A total of 205 patients were included in the analysis. The median patient age was 62 years, and 69.3% of the patients were male. The most common reason for MICU admission was acute respiratory failure (45.4%), followed by sepsis (27.3%). Major bleeding occurred in 25 patients (12.2%). The gastrointestinal tract was the most common site of bleeding (64%), followed by the respiratory tract (20%). In a multivariate analysis, a low platelet count at MICU admission (odds ratio [OR], 0.98; 95% confidence interval [CI], 0.97 to 0.99) and sepsis (OR, 8.35; 95% CI, 1.04 to 67.05) were independent risk factors for major bleeding. The ICU fatality rate was significantly greater among patients with major bleeding (84.0% vs. 58.9%, respectively; p = 0.015).
Major bleeding occurred in 12.2% of critically ill cirrhotic patients admitted to the MICU. A low platelet count at MICU admission and sepsis were associated with an increased risk of major bleeding during the MICU stay. Further study is needed to better understand hemostasis in critically ill patients with LC.
Article · Jan 2016 · The Korean Journal of Internal Medicine
[Show abstract][Hide abstract]ABSTRACT: The number of elderly patients admitted to intensive care units (ICUs) is growing with the increasing proportion of elderly persons in the Korean general population. It is often difficult to make decisions about ICU care for elderly patients, especially when they are in their 90s. Data regarding the proportion of elderly patients in their 90s along with their clinical characteristics in ICU are scarce.
[Show abstract][Hide abstract]ABSTRACT: Background:
According to the Fletcher-Peto curve, rate of decline in forced expiratory volume in 1-second (FEV1) accelerates as age increases. However, recent studies have not demonstrated that the rate of FEV1 decline accelerates with age among COPD patients. The objective of the study is to evaluate annual rate of FEV1 decline as age increases among COPD patients.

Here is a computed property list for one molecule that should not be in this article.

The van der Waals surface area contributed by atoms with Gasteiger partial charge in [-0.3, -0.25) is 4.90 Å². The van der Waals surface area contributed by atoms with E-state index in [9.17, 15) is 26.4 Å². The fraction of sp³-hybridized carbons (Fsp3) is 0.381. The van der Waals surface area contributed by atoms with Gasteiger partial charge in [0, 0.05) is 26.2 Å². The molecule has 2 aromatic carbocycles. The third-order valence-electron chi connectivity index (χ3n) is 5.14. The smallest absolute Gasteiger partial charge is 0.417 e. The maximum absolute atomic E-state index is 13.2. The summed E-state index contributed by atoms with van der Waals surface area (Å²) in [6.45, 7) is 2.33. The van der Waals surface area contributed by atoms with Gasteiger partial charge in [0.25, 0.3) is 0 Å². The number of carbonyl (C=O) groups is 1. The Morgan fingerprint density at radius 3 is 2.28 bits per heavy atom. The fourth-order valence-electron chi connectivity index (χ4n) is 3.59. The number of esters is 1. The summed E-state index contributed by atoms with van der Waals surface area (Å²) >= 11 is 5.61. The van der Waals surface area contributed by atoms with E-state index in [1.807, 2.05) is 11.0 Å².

In this retrospective cohort study, we enrolled COPD patients who were followed up at two tertiary care university hospitals from January 2000 to August 2013. COPD was defined as post-bronchodilator (BD) FEV1/forced vital capacity (FVC) of <0.7. All participants had more than two spirometries, including BD response. Age groups were categorized as follows: below versus above median age or four quartiles.
A total of 518 participants (94.2% male; median age, 67 years; range, 42-90 years) were included. Mean absolute and predictive values of post-BD FEV1 were 1.57±0.62 L and 52.53%±18.29%, respectively. Distribution of Global initiative for Chronic Obstructive Lung Disease groups did not show statistical differences between age groups categorized by two different criteria. After grouping the population by age quartiles, the rate of FEV1 decline was faster among older patients than younger ones whether expressed as absolute value (-10.60±5.57 mL/year, -15.84±6.01 mL/year, -18.63±5.53 mL/year, 32.94±6.01 mL/year, respectively; P=0.048) or predicted value (-0.34%±0.19%/year, -0.53%±0.21%/year, -0.62%±0.19%/year, -1.26%±0.21%/year, respectively, P=0.010).
As suggested conceptually by the Fletcher-Peto curve, annual FEV1 decline among COPD patients is accelerated among older patients than younger ones.
Full-text Article · Dec 2015 · International Journal of COPD
[Show abstract][Hide abstract]ABSTRACT: Objectives:
Our study aimed to determine the predictive and prognostic values of the serum neuron-specific enolase (NSE) level in patients who had non-small cell lung cancer (NSCLC) harboring epidermal growth factor receptor (EGFR) mutations and who had been treated with EGFR-tyrosine kinase inhibitors (TKIs).
Materials and methods:
We retrospectively analyzed 151 patients who had NSCLC harboring EGFR mutations and had received either gefitinib or erlotinib as first-line treatment between 2005 and 2014. The serum NSE level was measured before initiation of EGFR-TKI treatment.
Of the 151 patients, 92 (60.9%) had elevated NSE levels (> 16.3 ng/mL). Patients with elevated NSE levels showed significantly shorter progression-free survival (PFS) after EGFR-TKI treatment than those with normal NSE levels (median PFS, 10.5 months vs. 15.4 months; P = .034). Multivariate analysis demonstrated that elevated NSE levels (hazard ratio [HR], 1.656; P = .017), CNS metastasis at diagnosis (HR, 1.567; P = .037), and male gender (HR, 1.840; P = .005) were independent predictive factors for short PFS. A significant difference in overall survival (OS) was observed between patient groups with elevated and normal NSE levels (median OS, 17.0 months vs. 29.1 months; P < .001), and serum NSE level remained an independent prognostic factor for OS in multivariate analysis (HR, 2.671; P < .001).
Patients with elevated serum NSE levels have significantly shorter PFS and OS. The NSE level is both a predictive marker of EGFR-TKI treatment and a prognostic marker in EGFR-mutant NSCLC patients.
[Show abstract][Hide abstract]ABSTRACT: Background/Aims:
Whether the causative organism influences the clinical course of pneumonia in the intensive care unit (ICU) is controversial. We assessed the clinical manifestations and prognosis of pneumonia according to the causative pathogens in patients in a medical ICU.
A retrospective observational study was performed in a medical ICU. Among 242 patients who were admitted to the ICU, 103 who were treated for pneumonia were analyzed.